Amoeblog

All-Female Bands of the Early 20th Century - Happy Women's History Month!

Posted by Eric Brightwell, March 12, 2012 02:43pm | Post a Comment

Nehmes Bastet


Female singers have been popular since ancient times. Earlier this year a tomb was discovered in Egypt housing the earthly remains of Nehmes Bastet, a singer who lived and died some 2,900 years ago -- around the time of Carthage's founding and that the Iron Age was making big waves in Central Europe. To date, she's the only known woman buried in the Valley of Kings who wasn't related to the royal families.

Nearly 3,000 years after her death, female singers were still undeniably popular. Although female musicians have long been celebrated in the rest of the world, in the west most were limited to either the piano or harp -- and strictly in a non-professional role -- until the dawn of the 20th Century.

An important development in all-female bands was Lee De Forest's invention of Phonofilms in 1919. Before then, a few early attempts at marrying music to short films were made with Kinetoscopes but were hampered by their short length of 22 seconds. Phonofilms, which were essentially music videos, were longer and often featured female musicians.

Predictably, many of these pioneers were apparently valued more for their looks and/or novelty than their cultural contributions but that, of course, isn't a reflection on their technical or artistic merits. It's just that, as Sherry Tucker's book Swing Shift (one of the few books on the subject) put it, the public "looks first and listens later."

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This Moment's Glory With ECM Records

Posted by Rick Frystak, March 4, 2012 05:56pm | Post a Comment
ECM Records has always been one of my favorite labels, peerlessly rich in variety and deeply honest with it's mission and intent of quality. I remember my first ECM LP was an unplayed white-label promo copy of Terje Rypdal's What Comes After, which really set me up to fall in love and get on board with the vision of Manfred Eicher, the label's owner and director. The sound on that record, with it's reverberant, creamy echo and crystal clear, dissonant music and the impression it made on me shall never be forgotten (and I can revisit it at will). Was this Jazz music? Rock? Classical? I didn't care at all to label it, only to consume as much as possible of this new sound, and start down the path to discovery of each title I could find in my town and towns around Los Angeles.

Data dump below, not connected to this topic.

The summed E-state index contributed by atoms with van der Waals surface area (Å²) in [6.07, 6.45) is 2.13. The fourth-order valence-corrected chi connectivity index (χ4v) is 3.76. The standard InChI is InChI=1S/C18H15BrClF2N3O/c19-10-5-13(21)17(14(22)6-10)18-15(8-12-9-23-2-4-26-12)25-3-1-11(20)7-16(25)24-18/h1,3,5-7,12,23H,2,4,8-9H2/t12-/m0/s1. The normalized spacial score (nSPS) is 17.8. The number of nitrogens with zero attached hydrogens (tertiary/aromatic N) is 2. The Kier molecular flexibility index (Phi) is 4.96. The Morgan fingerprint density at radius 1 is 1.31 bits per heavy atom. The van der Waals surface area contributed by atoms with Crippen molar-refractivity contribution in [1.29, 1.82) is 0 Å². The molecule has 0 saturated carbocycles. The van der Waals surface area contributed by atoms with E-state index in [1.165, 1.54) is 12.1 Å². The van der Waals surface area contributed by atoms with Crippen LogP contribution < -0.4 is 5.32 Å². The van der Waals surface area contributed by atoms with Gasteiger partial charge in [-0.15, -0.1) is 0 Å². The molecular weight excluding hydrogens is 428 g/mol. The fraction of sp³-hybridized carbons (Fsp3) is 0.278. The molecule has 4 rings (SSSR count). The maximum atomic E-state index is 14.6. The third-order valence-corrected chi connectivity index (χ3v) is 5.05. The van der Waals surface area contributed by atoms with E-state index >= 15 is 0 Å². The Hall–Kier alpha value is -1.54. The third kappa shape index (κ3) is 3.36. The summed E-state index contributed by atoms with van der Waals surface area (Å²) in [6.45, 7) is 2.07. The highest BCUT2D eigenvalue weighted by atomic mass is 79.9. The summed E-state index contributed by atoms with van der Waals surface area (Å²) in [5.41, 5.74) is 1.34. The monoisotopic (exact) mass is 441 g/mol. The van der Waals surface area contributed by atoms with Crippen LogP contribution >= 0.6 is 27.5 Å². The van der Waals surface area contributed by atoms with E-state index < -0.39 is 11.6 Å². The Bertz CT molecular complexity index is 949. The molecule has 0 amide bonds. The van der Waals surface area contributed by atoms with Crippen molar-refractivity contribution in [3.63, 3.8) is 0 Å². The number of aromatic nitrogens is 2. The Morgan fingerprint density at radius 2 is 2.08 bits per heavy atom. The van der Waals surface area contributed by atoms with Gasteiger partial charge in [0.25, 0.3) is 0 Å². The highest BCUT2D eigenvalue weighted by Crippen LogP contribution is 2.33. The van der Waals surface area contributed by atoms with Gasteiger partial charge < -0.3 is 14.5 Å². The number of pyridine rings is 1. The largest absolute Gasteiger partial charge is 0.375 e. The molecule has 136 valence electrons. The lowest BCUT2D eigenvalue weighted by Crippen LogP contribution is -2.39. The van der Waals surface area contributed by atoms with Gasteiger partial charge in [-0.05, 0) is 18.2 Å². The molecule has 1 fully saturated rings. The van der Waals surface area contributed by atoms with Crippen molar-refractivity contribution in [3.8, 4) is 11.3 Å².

Of course, I didn't love everything that the label released, but I always listened with very open ears. Just the cover art direction alone still fascinates me and is the subject of multiple design books. Manfred has also become the preeminant Classical music producer since I've been a listener, not an easy coup, resulting in a perfect fit with his sound and the composer's vision. It still applies that ECM is a creative energy second to none with no cliches, no boundries, and no borders as to what can be done within it's domain, Year after year, which totals over 40 now, the ECM label has been there for me, re-igniting my passion for music, and with a quality like no other.

Here, fellow travellers, are some of my favorties of this moment's newest CD releases form this wonderful treasure. Click on the titles to see if they are available for purchase at Amoeba.com.

And what's your favorite ECM release?

Visit www.ecmrecords.com

Boris Yoffe 
Boris Yoffe
Song of Songs
ECM 2174

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Black [gay] History Month, 2012

Posted by Job O Brother, January 29, 2012 04:30pm | Post a Comment
black history gay

Ethel Merman’s voice makes my stomach acids sour and the very idea of shopping for clothes gives me a panic attack; despite these and other suspicious facts, I am a member of the LGBT community. For this reason, the issue of equal rights is ever-present in my mind.

There’s been a lot written and said about comparing the history of intolerance between racial minorities and the gay community, most especially in late 2008 when Prop. 8 was passed in the state of California amidst reports that large numbers of black people, urged by their church heads, voted to end the briefly instituted marriage equality of the state.